Q: What is your favorite Notre Dame football memory?
A: “It has to be the game we played my freshman year against Michigan. It was a Saturday night game and they brought in temporary lights for the stadium. Michigan comes out to kick off the ball, and we all knew that there was no way they were going to kick the ball to Rocket Ismail. Coach Holtz put me out there with the special teams unit, and they kicked the ball to me. When I got the ball, I didn’t really even try to make a big return, I just ran straight for the sidelines. All I wanted to do was get to the sideline as quickly as I could so that I didn’t get hurt, and I didn’t drop the ball. It was a terrible return! When I got to the sidelines all of my freshman buddies were so excited for me. At that moment, the results didn’t matter one bit. They were so excited that I caught it, returned it and was on TV. Our class was such a close knit group. They were my family. That moment really sticks out in my mind.”
“Being at Notre Dame was a huge privilege for me. To be at a place surrounded by legendary players and coaches, to be able to walk in such greatness, was an honor for me. When I go back and walk around the stadium, I have such great memories. The funny part of all of my memories from school is that they are all on-campus memories. We never had to leave campus. Everything we needed was right there. It means a lot to me that all of my great memories are those which took place within the school walls.”
Q: The night before the 1993 Notre Dame- Florida State game you had a dream that you’d return an interception for a touchdown. Did having two offensive TDs instead make up for this dream not coming true?
A: “Absolutely not. I did have a big game that day from a running back perspective, but not from a catching perspective. I always put a lot of pressure on myself to excel at everything I did. That was just the way we played.”
Q: How did you like living in Carroll Hall?
A: “Initially when I found out I was living in Carroll Hall I was very disheartened because I had been told that they didn’t put athletes out there. I called home and told my family that I didn’t think they wanted me because they had placed me in a dorm where athletes were not placed. The majority of my friends on the team were living in Keenan Hall and Morrissey Hall, but I ended up absolutely loving Carroll. It was awesome to be able to get away from my teammates and experience the typical college life. It was almost like being off campus, even though you really were on campus.”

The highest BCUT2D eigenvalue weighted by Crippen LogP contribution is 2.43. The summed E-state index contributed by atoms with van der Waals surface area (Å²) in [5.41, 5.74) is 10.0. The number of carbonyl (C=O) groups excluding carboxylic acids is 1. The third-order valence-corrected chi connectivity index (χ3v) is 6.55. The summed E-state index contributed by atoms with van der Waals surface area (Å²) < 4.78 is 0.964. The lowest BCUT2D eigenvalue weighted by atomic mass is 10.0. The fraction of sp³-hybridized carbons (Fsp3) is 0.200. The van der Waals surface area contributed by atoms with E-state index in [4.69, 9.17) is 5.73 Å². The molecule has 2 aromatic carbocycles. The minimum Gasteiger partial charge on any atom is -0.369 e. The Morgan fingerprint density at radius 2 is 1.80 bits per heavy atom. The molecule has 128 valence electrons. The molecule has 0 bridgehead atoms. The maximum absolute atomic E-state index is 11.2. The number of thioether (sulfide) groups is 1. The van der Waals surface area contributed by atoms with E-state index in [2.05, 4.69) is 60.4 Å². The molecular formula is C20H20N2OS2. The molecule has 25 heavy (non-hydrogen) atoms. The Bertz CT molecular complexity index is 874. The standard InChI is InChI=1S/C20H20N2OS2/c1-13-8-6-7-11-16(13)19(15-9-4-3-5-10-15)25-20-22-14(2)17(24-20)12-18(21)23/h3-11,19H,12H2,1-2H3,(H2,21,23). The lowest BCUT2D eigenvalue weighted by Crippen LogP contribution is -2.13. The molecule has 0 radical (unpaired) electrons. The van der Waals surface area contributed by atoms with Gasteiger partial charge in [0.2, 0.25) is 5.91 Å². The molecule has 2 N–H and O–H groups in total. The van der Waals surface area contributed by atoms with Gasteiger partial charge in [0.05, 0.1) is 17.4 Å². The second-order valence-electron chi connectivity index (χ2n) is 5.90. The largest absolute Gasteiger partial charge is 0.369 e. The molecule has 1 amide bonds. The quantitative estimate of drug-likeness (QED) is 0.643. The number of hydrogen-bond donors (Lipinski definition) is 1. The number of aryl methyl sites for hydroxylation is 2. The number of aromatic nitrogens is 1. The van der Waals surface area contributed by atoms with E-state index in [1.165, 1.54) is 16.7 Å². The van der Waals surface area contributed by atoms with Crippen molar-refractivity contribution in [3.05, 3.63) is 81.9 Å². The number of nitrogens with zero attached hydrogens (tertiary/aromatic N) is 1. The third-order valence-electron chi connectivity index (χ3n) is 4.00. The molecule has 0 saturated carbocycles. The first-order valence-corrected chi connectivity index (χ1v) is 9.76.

Q: How do you remember your NFL Draft?
A: “It was very simple for me: I wanted to go home and watch the draft with my family. It was, hands down, one of the longest days of my life, but also one of the happiest. They had a professional photographer at the house, and he snapped a shot of my mom and I hugging when I was selected (in the first round, the 27th overall pick) by the Buffalo Bills. We’ll always have that photograph, of me hugging her with the phone in my hand. What an amazing moment. It was such a long day, but absolutely gratifying at the end.”
Q: What were the highs and lows of playing in the NFL?
A: “The people that I met playing in the NFL were definitely a high for me. I didn’t only play with Hall of Famers, but truly great people. Not to mention that they were from such a wide variety of backgrounds. That really made things interesting. I played with Jim Kelly, Peyton Manning, absolutely humbling to be able to say that you stepped out on the field with those greats. You get to see a side of the “stars” that most people never get the opportunity to see.”